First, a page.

T: Plymouth Gin?
G: Yes. The nice thing about the wash on the Plymouth was that when you do a fat-wash, you’re stripping some flavors, right?
G: The oil stripped a lot of the juniper notes of it and left really a lot of just the citrus elements of the Plymouth.
G: It was very citrusy Plymouth finished with coconut, and I was like, “This is great. We can use this with a white rum and that can be the base, and that can address anyone that wants this to have coconut,” because it’s more now a whisper of coconut, and it doesn’t have any sugar element to it.
T: We’re also adding more character there just in terms of flavor, but another thing to consider too: You’re hard pressed to find a vodka above 40 percent ABV, but Plymouth comes in at — What? 47 percent? Maybe it’s a little bit lower than that. Do you know what I mean?
G: Right. It ups the ABV a little bit.
T: Its texture too.
G: When you do a fat-wash on a spirit, it does add some nice little texture to it. I think those two big elements, like figuring out what the sour mix was going to look like, and then the spirit mix. It was pretty easy after that. We cut down the pineapple because, when it’s not a built drink, we wanted it to be flash blended so that it had a little bit more aeration. I liked the style that the Tiki-Ti was doing in that regard, so we cut the pineapple in half. Harry’s was three, ours was 1 and a half ounces. That really then became the drink. We kept the blue curaçao at half-ounce. Over time, I was able to figure out how to make that half-ounce work even more. Originally, we had a small amount of cane syrup just for body, but now at Sunken Harbor Club, I use gum syrup, which is white. I hate having to work on drinks like this, where it’s like you have to preserve certain elements for color reasons, but I’ve been able to figure out the maximum amount of certain things where it doesn’t turn green. That’s the hard part. The pineapple is yellow, so yellow and blue? Having your spirits be very white and then having everything else at a minimum helps.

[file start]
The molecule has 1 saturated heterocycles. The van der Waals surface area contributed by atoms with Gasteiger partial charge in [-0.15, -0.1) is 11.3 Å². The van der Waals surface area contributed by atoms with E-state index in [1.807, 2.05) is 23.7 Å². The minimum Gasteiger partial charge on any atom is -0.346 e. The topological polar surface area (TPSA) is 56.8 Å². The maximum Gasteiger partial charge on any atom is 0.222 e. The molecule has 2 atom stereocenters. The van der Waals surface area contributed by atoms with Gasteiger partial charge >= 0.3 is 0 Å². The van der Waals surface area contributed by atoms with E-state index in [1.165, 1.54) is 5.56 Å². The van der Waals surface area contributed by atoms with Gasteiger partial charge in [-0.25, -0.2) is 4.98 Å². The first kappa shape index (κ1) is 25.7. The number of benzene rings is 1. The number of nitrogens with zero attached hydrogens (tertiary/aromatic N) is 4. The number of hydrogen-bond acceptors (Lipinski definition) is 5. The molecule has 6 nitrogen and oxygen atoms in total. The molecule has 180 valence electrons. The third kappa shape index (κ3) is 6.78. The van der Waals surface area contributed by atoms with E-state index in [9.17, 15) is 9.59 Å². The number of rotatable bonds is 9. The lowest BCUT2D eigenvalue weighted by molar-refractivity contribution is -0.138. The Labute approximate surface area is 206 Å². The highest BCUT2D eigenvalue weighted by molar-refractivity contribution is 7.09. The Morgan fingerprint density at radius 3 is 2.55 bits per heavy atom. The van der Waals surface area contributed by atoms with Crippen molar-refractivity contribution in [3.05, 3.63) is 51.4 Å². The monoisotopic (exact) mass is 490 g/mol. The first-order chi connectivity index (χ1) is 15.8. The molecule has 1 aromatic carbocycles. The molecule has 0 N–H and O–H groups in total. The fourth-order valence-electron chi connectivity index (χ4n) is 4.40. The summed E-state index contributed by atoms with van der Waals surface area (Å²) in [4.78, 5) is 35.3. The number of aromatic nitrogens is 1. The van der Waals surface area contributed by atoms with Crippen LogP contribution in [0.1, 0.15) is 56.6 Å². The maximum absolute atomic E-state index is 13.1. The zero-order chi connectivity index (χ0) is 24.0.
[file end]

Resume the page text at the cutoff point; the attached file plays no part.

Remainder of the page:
T: Just to recap there — that’s a brilliant ton of information. So just to recap, blue curaçao is blue curaçao.
G: I used the Giffard normally.
T: The Giffard.
G: Although back in the day when I first started, the Senior Curaçao was the best one on the market, and it’s still really nice. Luckily, there’s options for good-quality blue curaçao.
T: The Bols bottle looks good. That’s all I know.
G: Yes, it’s cool graphic design.
T: And pineapple juice, you’re not really messing with. We’ll get into the specs later, but the pineapple juice is pineapple juice.
G: It should be fresh. Again, thinking about the spirit of the cocktail, I’m sure at some point, because of volume, the Hawaiian Village was probably using stuff from Dole. But in the beginning, I’m sure that they were getting fresh juice. Here is the thing, I feel like there’s a myth out there that fresh pineapple, in certain tiki circles, doesn’t aerate properly. I think that that’s from bad technique in terms of flash blending, because as long as you’re not using a pineapple that’s green, that’s not ripe yet, it’s the easiest thing to have texture once you flash blend. I’ve never seen that be a problem. Just treat your fruit properly.
T: Just again, for that sweet and sour mix, your advice here is to settle upon maybe a mixture that works for yourself? Of course, we’re not buying something crap, some rubbish. That sweet and sour mix would contain, you said, lime, some oleo saccharum, something cordial-esque, but this is maybe more zesty.
G: It’s a cold-processed syrup. Basically, we use one-half ounce of lemon and one-half ounce of this lime punch syrup. That syrup first came about when I was working with Jim Kearns at Happiest Hour and Slowly Shirley. He had worked with a pastry chef at The Nomad helping him out with a project he was working on outside of The Nomad — helping him try to figure out how to make oleo more efficiently, and how to then use it in its applications. He came up with a lemon syrup, and then I just took that concept and applied it to lime. Happiest Hour is a beast. It was a super-high-volume bar when it opened. There were rare times where it was like, “Let’s just make this for fun.” It was more like, “We have to make this many gallons of lemon syrup.” But I would come in on my time. I often would be like, “What if I just made this with lime instead of lemon?” Then over the years, I’ve refined this recipe so that now it has citric and malic acid, which preserves the bite of the lime indefinitely. There’s just little hacks that I’ve added over the years, but really, I’d started with Jim. We used the lime punch in a drink called the Cleopatra and the Swamp Fire at Slowly Shirley, which had some legs at the time. It was something I wanted to keep with me, and when I jumped to Raines and started working with Jimmy, I showed him a bunch of ingredients where I was like, “Hey, these are some of the fun little things we had at Slowly. Let’s see how we can figure out how to use them at Exotica here.”